Before I was a Christian, I had no idea that Christians were supposed to be anti-gay; that is how ignorant I was about Christianity. Then I learned about the clobber passages, and all that. My reaction to the notion that God condemned gay people just for being gay was, “[Very bad word] that noise.” About then I had begun blogging for Crosswalk.com. Looking out at the Christian blogosphere, I was appalled to discover that (as far as I could see, anyway), the number of Christian bloggers who were using their platform to advocate for the full inclusion of LGBT people into all aspects of Christianity was exactly zero. So I started writing about what I knew/know to be the proper—which is to say the Christian—relationship between gay people and Christians/Christianity. My first such piece—carefully phrased, since it was written to appear on the very conservative Crosswalk.com—was What Would Jesus Do If Invited to a Gay Wedding?, which I was pleased to see go viral.
Ultimately, my seven years of work on the gay issue culminated in my book UNFAIR: Christians and the LGBT Question, my post The Bible and Homosexuality: Taking God at His Word, and The Not All Like That (NALT) Christians Project.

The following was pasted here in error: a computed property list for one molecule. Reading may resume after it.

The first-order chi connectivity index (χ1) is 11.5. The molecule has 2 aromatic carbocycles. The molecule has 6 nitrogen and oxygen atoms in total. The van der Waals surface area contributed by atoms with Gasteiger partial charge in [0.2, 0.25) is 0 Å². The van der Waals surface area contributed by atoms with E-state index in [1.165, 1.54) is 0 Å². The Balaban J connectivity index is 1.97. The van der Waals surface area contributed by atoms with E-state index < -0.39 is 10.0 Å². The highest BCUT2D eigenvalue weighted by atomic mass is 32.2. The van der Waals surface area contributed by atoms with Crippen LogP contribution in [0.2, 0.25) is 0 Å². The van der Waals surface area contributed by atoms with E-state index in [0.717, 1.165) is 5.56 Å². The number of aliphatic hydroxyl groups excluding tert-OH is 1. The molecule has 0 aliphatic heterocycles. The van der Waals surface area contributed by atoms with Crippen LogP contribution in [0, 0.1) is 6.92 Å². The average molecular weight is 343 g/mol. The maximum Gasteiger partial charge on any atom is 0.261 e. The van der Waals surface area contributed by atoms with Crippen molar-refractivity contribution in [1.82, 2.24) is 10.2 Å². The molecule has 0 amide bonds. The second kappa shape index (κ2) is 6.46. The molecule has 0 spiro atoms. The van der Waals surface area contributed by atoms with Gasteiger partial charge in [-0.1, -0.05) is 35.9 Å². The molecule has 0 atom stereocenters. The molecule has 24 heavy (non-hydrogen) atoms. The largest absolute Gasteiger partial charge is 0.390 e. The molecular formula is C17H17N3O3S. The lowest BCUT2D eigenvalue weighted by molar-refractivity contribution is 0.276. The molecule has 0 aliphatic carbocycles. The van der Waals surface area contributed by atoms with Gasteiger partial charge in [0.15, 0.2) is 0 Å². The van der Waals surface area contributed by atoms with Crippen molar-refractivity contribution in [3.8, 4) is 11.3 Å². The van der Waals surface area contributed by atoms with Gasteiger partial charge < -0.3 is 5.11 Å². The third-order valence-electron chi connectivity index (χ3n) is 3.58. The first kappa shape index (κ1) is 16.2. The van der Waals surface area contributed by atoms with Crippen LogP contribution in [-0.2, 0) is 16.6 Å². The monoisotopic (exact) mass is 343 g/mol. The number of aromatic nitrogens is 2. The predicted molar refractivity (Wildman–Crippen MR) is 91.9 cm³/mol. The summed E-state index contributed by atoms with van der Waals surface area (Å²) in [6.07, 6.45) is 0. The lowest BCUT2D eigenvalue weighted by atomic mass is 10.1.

Somewhere along the line people began asking about my personal theology; they knew what I was against, but wanted to know what I was for. Because I couldn’t find anything that suitably articulated my core Christian beliefs, I wrote the 14-tenets for Unfundamentalist Christians. That document gave rise to the Unfundamentalist Facebook page, which as of this writing has 26,900 members.
People often assume that I’m super-liberal and/or “progressive.” And in many ways I certainly am; I am not at all displeased to have been ordained a pastor by The Progressive Christian Alliance. But when it comes to the nature and purpose of Jesus Christ, theologically I’m so old-school I should write with a quill. Whenever anyone essentially accuses me of being a Bible-dismissing liberal, I always want to show them … well, Tenet #1 of Unfundamentalist Christians: